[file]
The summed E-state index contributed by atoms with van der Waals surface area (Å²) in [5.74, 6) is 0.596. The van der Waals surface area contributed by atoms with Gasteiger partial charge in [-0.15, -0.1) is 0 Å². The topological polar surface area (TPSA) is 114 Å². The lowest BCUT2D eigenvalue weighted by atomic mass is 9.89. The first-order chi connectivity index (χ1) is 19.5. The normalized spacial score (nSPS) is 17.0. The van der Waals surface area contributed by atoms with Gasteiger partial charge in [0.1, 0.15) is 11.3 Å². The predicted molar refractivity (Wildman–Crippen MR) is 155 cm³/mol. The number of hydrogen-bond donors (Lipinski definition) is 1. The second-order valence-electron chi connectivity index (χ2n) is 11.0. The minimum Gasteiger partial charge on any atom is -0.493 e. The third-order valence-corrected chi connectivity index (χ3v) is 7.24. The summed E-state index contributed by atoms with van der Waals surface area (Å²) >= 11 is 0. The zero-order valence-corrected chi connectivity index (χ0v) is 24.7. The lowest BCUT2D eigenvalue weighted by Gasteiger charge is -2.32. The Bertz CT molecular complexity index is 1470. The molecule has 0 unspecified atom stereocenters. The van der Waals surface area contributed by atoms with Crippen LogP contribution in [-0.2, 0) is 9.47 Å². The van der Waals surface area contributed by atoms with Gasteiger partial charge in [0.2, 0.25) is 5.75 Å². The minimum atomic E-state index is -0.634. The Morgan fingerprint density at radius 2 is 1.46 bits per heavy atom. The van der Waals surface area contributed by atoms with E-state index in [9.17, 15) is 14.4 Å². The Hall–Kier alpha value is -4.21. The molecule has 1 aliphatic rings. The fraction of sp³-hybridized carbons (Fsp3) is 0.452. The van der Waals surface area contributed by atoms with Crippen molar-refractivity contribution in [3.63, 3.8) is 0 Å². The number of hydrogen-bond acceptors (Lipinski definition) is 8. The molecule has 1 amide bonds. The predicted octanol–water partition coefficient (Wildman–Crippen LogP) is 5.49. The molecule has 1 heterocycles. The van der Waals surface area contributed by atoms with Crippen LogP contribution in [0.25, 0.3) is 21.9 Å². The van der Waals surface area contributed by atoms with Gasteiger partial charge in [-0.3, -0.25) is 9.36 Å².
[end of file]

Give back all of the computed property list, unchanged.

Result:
The summed E-state index contributed by atoms with van der Waals surface area (Å²) in [5.74, 6) is 0.596. The van der Waals surface area contributed by atoms with Gasteiger partial charge in [-0.15, -0.1) is 0 Å². The topological polar surface area (TPSA) is 114 Å². The lowest BCUT2D eigenvalue weighted by atomic mass is 9.89. The first-order chi connectivity index (χ1) is 19.5. The normalized spacial score (nSPS) is 17.0. The van der Waals surface area contributed by atoms with Gasteiger partial charge in [0.1, 0.15) is 11.3 Å². The predicted molar refractivity (Wildman–Crippen MR) is 155 cm³/mol. The number of hydrogen-bond donors (Lipinski definition) is 1. The second-order valence-electron chi connectivity index (χ2n) is 11.0. The minimum Gasteiger partial charge on any atom is -0.493 e. The third-order valence-corrected chi connectivity index (χ3v) is 7.24. The summed E-state index contributed by atoms with van der Waals surface area (Å²) >= 11 is 0. The zero-order valence-corrected chi connectivity index (χ0v) is 24.7. The lowest BCUT2D eigenvalue weighted by Gasteiger charge is -2.32. The Bertz CT molecular complexity index is 1470. The molecule has 0 unspecified atom stereocenters. The van der Waals surface area contributed by atoms with Crippen LogP contribution in [-0.2, 0) is 9.47 Å². The van der Waals surface area contributed by atoms with Gasteiger partial charge in [0.2, 0.25) is 5.75 Å². The minimum atomic E-state index is -0.634. The Morgan fingerprint density at radius 2 is 1.46 bits per heavy atom. The van der Waals surface area contributed by atoms with E-state index in [9.17, 15) is 14.4 Å². The Hall–Kier alpha value is -4.21. The molecule has 1 aliphatic rings. The fraction of sp³-hybridized carbons (Fsp3) is 0.452. The van der Waals surface area contributed by atoms with Crippen molar-refractivity contribution in [3.63, 3.8) is 0 Å². The number of hydrogen-bond acceptors (Lipinski definition) is 8. The molecule has 1 amide bonds. The predicted octanol–water partition coefficient (Wildman–Crippen LogP) is 5.49. The molecule has 1 heterocycles. The van der Waals surface area contributed by atoms with Crippen LogP contribution in [0.25, 0.3) is 21.9 Å². The van der Waals surface area contributed by atoms with Gasteiger partial charge in [-0.3, -0.25) is 9.36 Å².